All of this in defiance of Astana, Geneva and the UN Security Council.

Advertisements

The House of Commons’ Contract with Syrians

Just over a week ago – on Wednesday 2nd December ­ – the House of Commons voted to support British participation in the Coalition bombing of ISIS in Syria. The discussion that preceded the vote was lengthy and wide ranging. However its quality was highly variable. Some MPs, like Gerald Kaufmann (a former Shadow Foreign Secretary), demonstrated a clear understanding of the nature of the Assad regime, who he described as” murders” that he “would be delighted to see got rid of”.

There were good contributions from MPs who had visited the region recently: Mary Creagh (Shadow International Development Secretary ) who had visited the Zaatari refugee camp in Jordan, expressed regrets that she had not voted for action against the Assad regime in 2013 and urged “We need a ceasefire, a political settlement, and a path to democratic elections”; while Natalie McGarry who had visited the Kurdish region of Syria, called for “the creation of a safe no-bomb zone in Syria”.

However other MPs set themselves up as instant “experts” on contentious questions, making snap judgements with very little knowledge to back them up. There was widespread scepticism voiced across the House in the government’s claim of 70 000 moderate armed oppositionists who could follow up coalition bombing and move into areas liberated from ISIS. Jeremy Corbyn drew on the briefing he had been provided by Patrick Cockburn to make an ill-informed reference to “the FSA, which includes a wide range of groups that few, if any, would regard as moderate and which mostly operates in other parts of the country”. But no one seemed to have read the article by Charles Lister, probably the leading expert on jihadist groups in Syria, that provided a detailed catalogue of “moderate” forces in Syria closely tallying  with the 70 000 figure, despite the fact that it had appeared 5 days previously.

In other discussions Syrians were treated like political footballs: Jeremy Corbyn quoted from a letter that had been sent by a Syrian to bolster his case against participation in the Syrian bombing, while  Conservative MP Antoinette Sandbach quoted another letter that had been sent to MPs by Syrians to support her arguments in favour of bombing ISIS in Syria. But neither displayed much interest in the real issue concerning Syrians – that of protection of Syrian civilians from the ravages of the Syrian regime and its allies.

However there was one red thread that ran through many of the speeches – a promise that as much effort would be put into the resolution of the Syrian conflict as into the dropping of bombs on ISIS.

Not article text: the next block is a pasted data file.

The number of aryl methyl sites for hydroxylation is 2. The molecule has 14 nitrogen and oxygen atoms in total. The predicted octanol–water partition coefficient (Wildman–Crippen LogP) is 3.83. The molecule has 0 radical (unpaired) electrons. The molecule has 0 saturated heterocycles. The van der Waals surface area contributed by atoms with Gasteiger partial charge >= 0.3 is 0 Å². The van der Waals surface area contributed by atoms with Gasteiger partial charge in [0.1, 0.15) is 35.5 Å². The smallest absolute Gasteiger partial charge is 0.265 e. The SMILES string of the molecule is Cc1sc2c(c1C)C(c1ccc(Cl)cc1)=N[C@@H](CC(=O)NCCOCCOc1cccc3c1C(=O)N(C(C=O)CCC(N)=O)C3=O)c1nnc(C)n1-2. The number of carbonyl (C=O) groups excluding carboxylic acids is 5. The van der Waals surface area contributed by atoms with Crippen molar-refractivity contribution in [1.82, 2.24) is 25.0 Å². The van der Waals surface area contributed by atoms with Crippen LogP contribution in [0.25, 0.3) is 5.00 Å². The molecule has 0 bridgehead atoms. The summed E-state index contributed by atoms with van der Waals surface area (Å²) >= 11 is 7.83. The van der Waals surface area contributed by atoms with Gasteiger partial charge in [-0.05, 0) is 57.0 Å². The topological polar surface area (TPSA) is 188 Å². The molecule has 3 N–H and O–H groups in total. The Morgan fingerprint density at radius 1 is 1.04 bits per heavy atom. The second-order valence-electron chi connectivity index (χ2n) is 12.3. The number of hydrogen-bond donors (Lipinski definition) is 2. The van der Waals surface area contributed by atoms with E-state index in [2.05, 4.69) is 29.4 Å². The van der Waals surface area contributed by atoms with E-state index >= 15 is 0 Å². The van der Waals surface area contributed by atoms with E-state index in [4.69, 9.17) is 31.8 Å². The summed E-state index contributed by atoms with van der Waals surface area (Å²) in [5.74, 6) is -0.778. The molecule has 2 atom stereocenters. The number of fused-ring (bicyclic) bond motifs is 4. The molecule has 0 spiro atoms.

The resolution adopted by the House of Commons stated:

This House … notes that military action against ISIL is only one component of a broader strategy to bring peace and stability to Syria; welcomes the renewed impetus behind the Vienna talks on a ceasefire and political settlement

A similar message was conveyed by Labour’s Shadow Foreign Secretary, Hilary Benn:

We all understand the importance of bringing an end to the Syrian civil war, and there is now some progress on a peace plan because of the Vienna talks. Those are our best hopes of achieving a ceasefire that would bring an end to Assad’s bombing, leading to a transitional Government and elections. That is vital, both because it would help in the defeat of Daesh and because it would enable millions of Syrians who have been forced to flee to do what every refugee dreams of—they just want to be able to go home. (my emphasis)

These fine words, and the many like them, will probably be forgotten in the coming months by those who uttered them, but in uttering them the House of Commons has effectively entered into a contract with Syrians:  ­ they have promised them relief from the terrible violence they are currently subjected to, and a clear movement towards a political order in which the aspirations that took them to the streets in 2011 can be realised – freedom, dignity, and democracy.

Will Vienna provide that? I remain highly sceptical, but whatever happens we should hold the House of Commons – especially Cameron, Benn and Corbyn ‑ to their word. if Vienna starts to fail Syrians and their supporters have the right to demand forthright actions that will deliver what has been promised.

The timetable for the Vienna process is lengthy, but there are clear milestones that can be used to track its progress. It promises immediate “confidence building measures”, the first of which is the unhindered delivery of humanitarian aid. To this we can add steps which are self-evident although not spelled out in Vienna: the release of detainees; and an end to the bombing of civilians. Nobody in their right mind could imagine a peace process unfolding without these minimal conditions being met.

But we cannot assume that the orators of last Wednesday will have the attention span necessary to monitor whether or not these things are actually happening. That is a task that must fall to civil society activists in Syria and the solidarity movement internationally.

Let me start that monitoring by reporting what happened in Syria on 2 December 1015 while Parliament was deliberating:

  • 26 civilians were killed, including 8 children: 16 at the hands of the regime and 10 under the impact of Russian bombs
  • 12 Free Syrian Army fighters died in combat with ISIS (not only from the “non-existent” FSA but in a place where according to Corbyn they don’t exist ‑ Northern Aleppo)

Over the coming months I plan to continue tracing the progress of the Vienna plan and  to provide periodic reports on this blog, under the heading Vienna Watch.